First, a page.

Guide visit to the Vasari Gallery
This tour is designed for travelers who already know the city, but who want to explore something off-the-beaten track. We can give you the unique chance to visit the Vasari Corridor, normally closed to the public unless pre-booked well in advance, perched above the ancient shops lining the Ponte Vecchio.
Step back in time in this corridor, a hidden passageway over the Ponte Vecchio housing the world’s largest collection of self-portraits by renowned artists and offering some of Florence’s best views. Built by Vasari for Cosimo I, it was a private passageway where the grand duke could walk safely, away from prying eyes.
It runs through the Oltrarno neighborhood and ends up in the Boboli Gardens. From there we walk to the Brancacci Chapel and its outstanding frescoes by Masaccio. It became the leading school for Renaissance artists, where many of them trained by copying Masaccio’s works.
The Corridor was built in 1564 by Giorgio Vasari in only five months at the time of the wedding between Francesco I de’ Medici and Giovanna of Austria; it served to link up the Pitti Palace, where the Grand Duke resided, with the Uffizi (or offices) where he worked.
It is a covered walk, almost a kilometre in length, an overhead passageway that starts out from the West Corridor of the Gallery, heads towards the Arno and then, raised up by huge arches, follows the river as far as the Ponte Vecchio, which it crosses by passing on top of the shops. The meat market on the bridge was at this time trasferred elsewhere, so as not to offend the Grand Duke’s sensitive nose with unpleasant smells on his walk, and replaced (from 1593) with the goldsmiths who continue to work there today.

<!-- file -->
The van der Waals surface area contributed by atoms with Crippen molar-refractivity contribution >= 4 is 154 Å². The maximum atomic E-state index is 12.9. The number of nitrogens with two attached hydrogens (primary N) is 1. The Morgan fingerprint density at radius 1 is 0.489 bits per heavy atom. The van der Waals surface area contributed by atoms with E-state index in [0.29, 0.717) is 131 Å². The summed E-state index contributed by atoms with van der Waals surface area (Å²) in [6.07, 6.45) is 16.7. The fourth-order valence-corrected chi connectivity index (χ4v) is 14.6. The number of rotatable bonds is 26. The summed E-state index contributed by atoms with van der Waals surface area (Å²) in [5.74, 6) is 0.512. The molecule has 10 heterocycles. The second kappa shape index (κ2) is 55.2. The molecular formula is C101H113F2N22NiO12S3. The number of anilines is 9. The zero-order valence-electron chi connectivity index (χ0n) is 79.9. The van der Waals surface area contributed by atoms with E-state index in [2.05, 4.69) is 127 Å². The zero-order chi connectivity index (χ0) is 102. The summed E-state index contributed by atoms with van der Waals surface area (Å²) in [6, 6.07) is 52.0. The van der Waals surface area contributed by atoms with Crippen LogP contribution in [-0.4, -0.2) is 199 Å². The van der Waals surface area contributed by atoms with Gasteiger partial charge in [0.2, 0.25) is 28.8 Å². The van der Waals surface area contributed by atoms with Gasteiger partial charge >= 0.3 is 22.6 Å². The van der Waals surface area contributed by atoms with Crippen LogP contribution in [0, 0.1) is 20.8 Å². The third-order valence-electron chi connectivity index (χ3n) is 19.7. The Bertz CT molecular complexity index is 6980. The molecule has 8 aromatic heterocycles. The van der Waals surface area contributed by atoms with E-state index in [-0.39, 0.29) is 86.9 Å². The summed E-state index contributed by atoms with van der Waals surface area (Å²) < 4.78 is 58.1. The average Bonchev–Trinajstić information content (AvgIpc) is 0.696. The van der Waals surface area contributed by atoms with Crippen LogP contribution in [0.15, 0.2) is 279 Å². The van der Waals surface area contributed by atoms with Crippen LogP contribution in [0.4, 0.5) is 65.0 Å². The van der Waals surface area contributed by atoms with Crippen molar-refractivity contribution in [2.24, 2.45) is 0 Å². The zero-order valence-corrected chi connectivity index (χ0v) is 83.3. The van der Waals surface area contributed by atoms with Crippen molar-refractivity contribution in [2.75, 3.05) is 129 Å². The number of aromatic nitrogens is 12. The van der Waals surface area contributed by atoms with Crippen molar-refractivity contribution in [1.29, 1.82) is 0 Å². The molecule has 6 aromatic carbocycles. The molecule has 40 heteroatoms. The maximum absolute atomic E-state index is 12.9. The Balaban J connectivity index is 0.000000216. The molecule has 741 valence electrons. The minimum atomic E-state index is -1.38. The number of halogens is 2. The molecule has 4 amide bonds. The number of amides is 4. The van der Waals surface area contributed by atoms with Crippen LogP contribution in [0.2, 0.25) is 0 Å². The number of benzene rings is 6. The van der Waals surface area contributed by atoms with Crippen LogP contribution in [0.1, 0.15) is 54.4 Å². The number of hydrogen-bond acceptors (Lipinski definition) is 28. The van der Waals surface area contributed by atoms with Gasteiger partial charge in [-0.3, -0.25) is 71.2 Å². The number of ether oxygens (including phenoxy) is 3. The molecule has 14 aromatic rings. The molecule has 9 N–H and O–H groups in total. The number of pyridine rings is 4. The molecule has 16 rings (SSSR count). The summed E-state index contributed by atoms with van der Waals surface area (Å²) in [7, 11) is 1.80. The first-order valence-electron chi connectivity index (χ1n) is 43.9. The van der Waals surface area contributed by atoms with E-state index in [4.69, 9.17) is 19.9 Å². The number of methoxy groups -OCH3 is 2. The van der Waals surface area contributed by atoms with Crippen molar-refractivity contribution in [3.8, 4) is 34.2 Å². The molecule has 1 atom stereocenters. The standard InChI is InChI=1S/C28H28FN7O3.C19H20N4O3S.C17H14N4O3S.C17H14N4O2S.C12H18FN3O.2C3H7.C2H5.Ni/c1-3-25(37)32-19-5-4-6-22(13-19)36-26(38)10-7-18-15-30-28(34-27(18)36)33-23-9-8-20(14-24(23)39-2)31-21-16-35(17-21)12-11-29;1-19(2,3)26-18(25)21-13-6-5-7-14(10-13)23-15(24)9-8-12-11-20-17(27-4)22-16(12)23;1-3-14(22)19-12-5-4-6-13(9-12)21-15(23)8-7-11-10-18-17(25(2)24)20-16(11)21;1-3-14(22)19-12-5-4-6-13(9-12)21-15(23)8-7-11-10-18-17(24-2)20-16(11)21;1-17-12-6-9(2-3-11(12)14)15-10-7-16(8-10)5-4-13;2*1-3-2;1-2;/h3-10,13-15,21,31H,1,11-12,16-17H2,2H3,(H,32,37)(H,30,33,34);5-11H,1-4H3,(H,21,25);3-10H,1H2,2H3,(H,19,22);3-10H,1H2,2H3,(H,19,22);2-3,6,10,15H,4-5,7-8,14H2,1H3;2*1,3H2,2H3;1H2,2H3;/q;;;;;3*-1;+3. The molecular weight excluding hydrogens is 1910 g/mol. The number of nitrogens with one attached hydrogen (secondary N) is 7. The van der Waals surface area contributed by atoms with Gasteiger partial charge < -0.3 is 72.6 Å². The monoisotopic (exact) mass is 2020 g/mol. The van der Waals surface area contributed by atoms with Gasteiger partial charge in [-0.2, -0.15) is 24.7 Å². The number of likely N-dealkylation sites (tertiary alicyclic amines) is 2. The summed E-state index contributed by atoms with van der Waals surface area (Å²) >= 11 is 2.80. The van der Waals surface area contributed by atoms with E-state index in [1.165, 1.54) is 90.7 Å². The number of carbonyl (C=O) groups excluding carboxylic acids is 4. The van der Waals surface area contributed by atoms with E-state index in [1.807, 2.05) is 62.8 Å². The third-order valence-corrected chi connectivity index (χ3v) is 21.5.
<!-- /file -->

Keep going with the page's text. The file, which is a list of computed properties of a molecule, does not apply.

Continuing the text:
On the other side of the Arno, the corridor passes through the interior of the church of Santa Felicita, Down the tops of the houses and the gardens of the Guicciardini family until it finally reaches the Boboli gardens (one of the exits stands beside Buontalenti’s Grotto) and the apartments in the Pitti Palace.
Vasari thus created a monumental urban “footpath” that took the absolute power of the ruler right into the historic heart of the city. In fact, a second corridor above Via della Ninna links the other side of the palace of the Uffizi with Palazzo Vecchio, the seat of Florentine government since the 13th century.
The Corridor was restored and reopened to the public in 1973 but can only be visited by appointment or to groups (the entrance is between rooms 25 and 34). Apart from the fact that the visitor can enjoy some magnificent and little-known views over the city from its round windows, the passageway contains over 1000 paintings, all dating from the 17th and 18th centuries, as well as the important collection of Self-portraits by some of the most famous masters of painting of the 16th to the 20th century.
This collection, unique in the world, was created by Cardinal Leopoldo de’ Medici in the mid 17th century, a golden century for collections, and receives regular additions to this day. It displays self-portraits by Andrea del Sarto, Beccafumi, Bernini, Annibale Carracci, Guido Reni, Salvator Rosa, Rubens, Canova, Hayez, Corot, Ingres, Delacroix, Ensor and many others.